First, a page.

At the age of seven years he came with his parents to America settling near Westville, Ind.
January 30, 1879, he was united in marriage to Miss Caroline Harwood, of Valparaiso. To this union six children were born - four boys and two girls, three boys dying in infancy. About twenty years ago he, with his family, came to this county, having resided in or near Lowell ever since.
He was of a quiet disposition and genial nature, always having a smile and a good word for his friends. He was strictly honest in his dealings with his fellow man and was well liked by all his acquaintances.
His funeral occurred from his late home at 10 a.m., Tuesday, Nov. 20th. Rev. A.M. Hootman preached the funeral discourse from the text "I go the way of all the earth" - 1st Kings, 2:2. He was a member of Court Lowell, No. 13, I.O.F. of A. and that order attended the funeral in a body. Funeral Director H.V. Weaver had charge of the burial services. The remains were taken to Hebron for interment.
He leaves a wife; one son, Charles, of Chicago; two daughters, Mrs. E.E. Duckworth and Miss Maggie; two brothers, Gustav, of Hebron, and Fred of Hale, Missouri; and numerous other relatives and friends to mourn him, to whom the TRIBUNE extends sympathy in their hours of sorrow and bereavement.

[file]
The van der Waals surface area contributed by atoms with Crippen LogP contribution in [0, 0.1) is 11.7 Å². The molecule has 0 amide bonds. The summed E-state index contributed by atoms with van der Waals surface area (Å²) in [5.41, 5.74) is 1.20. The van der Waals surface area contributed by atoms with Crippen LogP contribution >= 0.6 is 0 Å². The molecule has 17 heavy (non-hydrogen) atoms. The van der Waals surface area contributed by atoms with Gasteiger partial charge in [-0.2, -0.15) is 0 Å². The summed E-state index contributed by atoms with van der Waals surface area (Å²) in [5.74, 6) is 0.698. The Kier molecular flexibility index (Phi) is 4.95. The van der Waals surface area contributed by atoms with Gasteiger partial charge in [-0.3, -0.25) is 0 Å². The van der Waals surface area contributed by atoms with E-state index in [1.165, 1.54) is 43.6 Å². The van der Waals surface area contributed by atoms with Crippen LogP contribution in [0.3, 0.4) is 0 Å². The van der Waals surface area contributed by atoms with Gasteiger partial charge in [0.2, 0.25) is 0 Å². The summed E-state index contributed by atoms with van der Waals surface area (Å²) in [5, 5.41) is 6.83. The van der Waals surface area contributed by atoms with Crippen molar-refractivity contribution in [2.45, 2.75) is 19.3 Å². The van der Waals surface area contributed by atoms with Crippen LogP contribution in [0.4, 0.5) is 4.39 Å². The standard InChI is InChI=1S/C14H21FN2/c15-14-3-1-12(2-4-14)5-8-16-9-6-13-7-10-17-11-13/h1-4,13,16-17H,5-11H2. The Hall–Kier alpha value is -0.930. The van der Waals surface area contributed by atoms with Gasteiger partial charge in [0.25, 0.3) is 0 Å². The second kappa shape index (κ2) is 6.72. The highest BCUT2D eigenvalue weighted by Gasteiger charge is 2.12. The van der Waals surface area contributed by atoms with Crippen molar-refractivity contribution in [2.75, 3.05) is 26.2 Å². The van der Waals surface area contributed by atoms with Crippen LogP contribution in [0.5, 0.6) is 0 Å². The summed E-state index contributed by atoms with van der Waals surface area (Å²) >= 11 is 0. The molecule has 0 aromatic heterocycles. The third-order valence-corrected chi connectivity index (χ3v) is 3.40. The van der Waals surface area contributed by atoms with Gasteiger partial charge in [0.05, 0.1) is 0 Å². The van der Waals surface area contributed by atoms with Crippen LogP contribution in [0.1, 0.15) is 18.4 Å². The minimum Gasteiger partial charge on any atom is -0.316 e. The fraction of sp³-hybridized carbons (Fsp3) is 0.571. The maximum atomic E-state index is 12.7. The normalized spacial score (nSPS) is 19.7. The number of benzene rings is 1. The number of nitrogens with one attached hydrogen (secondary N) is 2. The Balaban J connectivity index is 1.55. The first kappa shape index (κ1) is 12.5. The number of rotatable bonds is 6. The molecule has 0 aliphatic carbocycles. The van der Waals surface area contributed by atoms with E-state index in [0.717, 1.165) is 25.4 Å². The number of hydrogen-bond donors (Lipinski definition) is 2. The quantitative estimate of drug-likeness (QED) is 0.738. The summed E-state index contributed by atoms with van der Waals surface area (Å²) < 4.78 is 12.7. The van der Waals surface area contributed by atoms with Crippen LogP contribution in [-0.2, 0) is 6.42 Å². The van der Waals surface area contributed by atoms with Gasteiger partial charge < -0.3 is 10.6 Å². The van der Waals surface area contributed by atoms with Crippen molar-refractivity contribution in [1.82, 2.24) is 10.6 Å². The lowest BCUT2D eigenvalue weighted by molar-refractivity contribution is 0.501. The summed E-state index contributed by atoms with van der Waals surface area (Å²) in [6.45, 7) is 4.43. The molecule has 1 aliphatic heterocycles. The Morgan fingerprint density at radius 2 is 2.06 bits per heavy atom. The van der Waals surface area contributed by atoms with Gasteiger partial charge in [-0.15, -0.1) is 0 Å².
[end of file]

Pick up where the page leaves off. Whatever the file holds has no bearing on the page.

Those from outside of Lowell attending the funeral were: Gus Wagin, John Downs, Mr. and Mrs. Alex Abramson, George and Ira Harwood, of Hebron, Mrs. Sarah _ullinan, Dolton, Ill., Fred Wagin, Hale, Mo., Mrs. Anna Dye, Boone Grove, Ind., Mr. and Mrs. Chas. Wagin, Chicago, Mrs. James Doty, Shelby, Henry Emsing, Lafayette, Ind., M.A. Webber, Cedar Lake.
WHEREAS, we wish to express the loss of a faithful member. Therebe it RESOLVED, that in humble submission we bow to the will of our Creator, his family has lost a kind husband and our order a faithful brother, who was always ready to proffer his assistance to the needy and helpless of the order. Be it further
RESOLVED, that a copy of these resolutions be sent to the widow of the deceased brother and that the same be spread on the minutes of this Court and published in the weekly papers of our town and that our charter be draped in mourning for a period of sixty days as a token of respect for our beloved brother.
Go to Amos Wagin, "Pioneer History Index," for further information.
Return to Biographies.